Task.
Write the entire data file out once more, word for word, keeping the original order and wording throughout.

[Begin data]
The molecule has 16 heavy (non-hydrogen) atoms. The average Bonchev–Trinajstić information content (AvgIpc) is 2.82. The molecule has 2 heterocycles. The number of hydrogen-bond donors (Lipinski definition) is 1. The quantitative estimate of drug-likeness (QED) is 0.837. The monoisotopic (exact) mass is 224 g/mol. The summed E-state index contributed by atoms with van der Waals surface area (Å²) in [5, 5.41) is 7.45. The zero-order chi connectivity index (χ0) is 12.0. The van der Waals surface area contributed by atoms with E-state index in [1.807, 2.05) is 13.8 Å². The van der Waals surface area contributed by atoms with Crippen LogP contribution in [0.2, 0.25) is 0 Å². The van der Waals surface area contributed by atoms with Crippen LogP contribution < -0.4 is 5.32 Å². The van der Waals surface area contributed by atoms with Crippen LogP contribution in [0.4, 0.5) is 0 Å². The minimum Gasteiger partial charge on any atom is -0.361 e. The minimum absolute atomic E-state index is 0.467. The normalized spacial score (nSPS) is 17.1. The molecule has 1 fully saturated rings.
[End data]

The molecule has 16 heavy (non-hydrogen) atoms. The average Bonchev–Trinajstić information content (AvgIpc) is 2.82. The molecule has 2 heterocycles. The number of hydrogen-bond donors (Lipinski definition) is 1. The quantitative estimate of drug-likeness (QED) is 0.837. The monoisotopic (exact) mass is 224 g/mol. The summed E-state index contributed by atoms with van der Waals surface area (Å²) in [5, 5.41) is 7.45. The zero-order chi connectivity index (χ0) is 12.0. The van der Waals surface area contributed by atoms with E-state index in [1.807, 2.05) is 13.8 Å². The van der Waals surface area contributed by atoms with Crippen LogP contribution in [0.2, 0.25) is 0 Å². The van der Waals surface area contributed by atoms with Crippen LogP contribution < -0.4 is 5.32 Å². The van der Waals surface area contributed by atoms with Crippen LogP contribution in [0.4, 0.5) is 0 Å². The minimum Gasteiger partial charge on any atom is -0.361 e. The minimum absolute atomic E-state index is 0.467. The normalized spacial score (nSPS) is 17.1. The molecule has 1 fully saturated rings.